Acoustic diagnostics – Defect detection | Signal evaluation | Quality assurance

Artificial Intelligence

Im Vordergrund sind beschriftete Hexagons abgebildet und im Hintergrund tippt eine Person auf ein Hexagon mit der Aufschrift "AI"
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Measuring and test devices have always had the purpose not only of displaying data and values but also of providing an interpretation and a meaning for the information displayed. Industry 4.0 is experiencing the emergence of test tasks of wider scope and greater complexity. The huge volumes of data generated by new measurement methods and different sensors often make interpretation difficult. Artificial intelligence (AI) is capable of assigning meanings to complex measurement data and assessing overall situations.

Fraunhofer IKTS offers a comprehensive range of state-of-the-art AI methods for automated evaluation of technical and non-technical processes. With the help of signal analysis, pattern recognition, and machine learning processes, sensor signals can be automatically interpreted and assigned meanings, e.g., “Test specimen good“ or “Component remaining lifetime at 20 %“. In the industry 4.0 era, humans no longer perform the task of interpreting data displayed by measuring instruments. Instead, they interact with and monitor AI systems. AI-based measuring and test systems learn the fundamental relationships between sensor signals and their meanings for their specific test tasks by means of examples prior to being used. Later on, they can be “supervised“ and corrected by humans in such a way that they can subsequently adjust and improve themselves in operation. This technology is much more flexible and powerful than traditional test methods are. Apart from the actual AI components, Fraunhofer IKTS uses established signal analysis technology. Primary analysis is essentially based on signal processing methods, including time-frequency transformations (STFT, WT, etc.), digital filters and filter banks, signal modeling (e.g., with optimal filters), and AI-based signal analysis (e.g., CNNs). Secondary analysis is performed to extract relevant information for pattern recognition from the primary features, e.g., by principal component analysis (PCA) or linear discriminant analysis (LDA).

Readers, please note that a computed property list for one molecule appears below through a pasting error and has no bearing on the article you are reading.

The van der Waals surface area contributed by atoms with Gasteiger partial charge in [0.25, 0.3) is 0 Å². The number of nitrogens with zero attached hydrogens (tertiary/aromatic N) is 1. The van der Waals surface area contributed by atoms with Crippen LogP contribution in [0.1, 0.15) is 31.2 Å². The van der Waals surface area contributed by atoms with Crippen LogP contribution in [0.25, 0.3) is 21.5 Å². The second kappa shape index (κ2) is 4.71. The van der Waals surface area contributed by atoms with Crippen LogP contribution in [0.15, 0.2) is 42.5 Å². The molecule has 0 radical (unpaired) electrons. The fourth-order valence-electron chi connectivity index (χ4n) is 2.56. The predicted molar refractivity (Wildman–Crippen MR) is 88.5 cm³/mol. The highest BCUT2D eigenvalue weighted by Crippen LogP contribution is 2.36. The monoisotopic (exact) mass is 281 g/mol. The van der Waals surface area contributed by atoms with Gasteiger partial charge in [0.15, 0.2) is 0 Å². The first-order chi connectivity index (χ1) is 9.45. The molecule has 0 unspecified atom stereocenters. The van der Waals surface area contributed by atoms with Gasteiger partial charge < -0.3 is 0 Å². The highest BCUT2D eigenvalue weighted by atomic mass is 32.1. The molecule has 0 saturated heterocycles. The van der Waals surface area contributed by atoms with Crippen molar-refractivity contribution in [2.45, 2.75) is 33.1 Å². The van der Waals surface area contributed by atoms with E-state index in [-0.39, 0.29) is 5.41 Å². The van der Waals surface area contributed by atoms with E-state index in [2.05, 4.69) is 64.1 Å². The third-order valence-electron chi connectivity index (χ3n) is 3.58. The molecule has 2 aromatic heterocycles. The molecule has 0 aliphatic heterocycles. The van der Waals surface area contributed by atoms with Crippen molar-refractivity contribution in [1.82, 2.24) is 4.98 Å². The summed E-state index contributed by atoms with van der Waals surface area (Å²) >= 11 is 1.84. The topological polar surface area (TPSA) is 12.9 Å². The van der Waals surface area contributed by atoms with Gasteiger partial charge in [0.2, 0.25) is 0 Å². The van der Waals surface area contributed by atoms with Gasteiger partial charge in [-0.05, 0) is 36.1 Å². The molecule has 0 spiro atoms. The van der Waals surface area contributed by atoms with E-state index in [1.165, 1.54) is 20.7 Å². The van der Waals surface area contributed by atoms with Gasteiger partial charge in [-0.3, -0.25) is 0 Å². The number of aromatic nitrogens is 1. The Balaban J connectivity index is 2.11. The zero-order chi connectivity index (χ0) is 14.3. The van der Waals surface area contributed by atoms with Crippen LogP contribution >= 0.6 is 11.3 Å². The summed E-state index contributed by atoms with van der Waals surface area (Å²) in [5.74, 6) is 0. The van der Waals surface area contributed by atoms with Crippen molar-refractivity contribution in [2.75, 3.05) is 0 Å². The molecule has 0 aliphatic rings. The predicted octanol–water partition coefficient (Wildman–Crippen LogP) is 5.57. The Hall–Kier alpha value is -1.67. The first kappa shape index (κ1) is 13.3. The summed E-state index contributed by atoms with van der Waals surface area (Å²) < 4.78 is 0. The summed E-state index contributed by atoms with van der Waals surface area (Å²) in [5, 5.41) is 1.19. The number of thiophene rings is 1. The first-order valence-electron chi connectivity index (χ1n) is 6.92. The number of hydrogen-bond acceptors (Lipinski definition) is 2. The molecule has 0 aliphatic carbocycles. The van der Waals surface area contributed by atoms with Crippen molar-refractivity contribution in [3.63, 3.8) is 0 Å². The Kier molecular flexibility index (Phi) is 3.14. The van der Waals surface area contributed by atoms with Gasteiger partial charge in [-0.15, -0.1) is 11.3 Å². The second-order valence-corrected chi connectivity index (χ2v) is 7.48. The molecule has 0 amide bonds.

Pattern recognition is based on, e.g., deep neural networks (DNNs), Gaussian mixture models (GMMs), hidden Markov models (HMMs), or support vector machines (SVMs) and includes interpretation of results. The class models required for this are built through special machine learning processes, such as deep learning (DNN), EM algorithms (GMM, HMM), and convex optimization (SVM). In a training phase, the system is supplied with training examples, or sensor signals with known meanings (e.g., “good test specimen“ or “bad test specimen“). Models can then be taught further (adapted) during operation for improving the AI system or adapting it to changed tasks. In certain DNN configurations, the pattern recognizer assumes the task of secondary analysis, as well as primary analysis in part.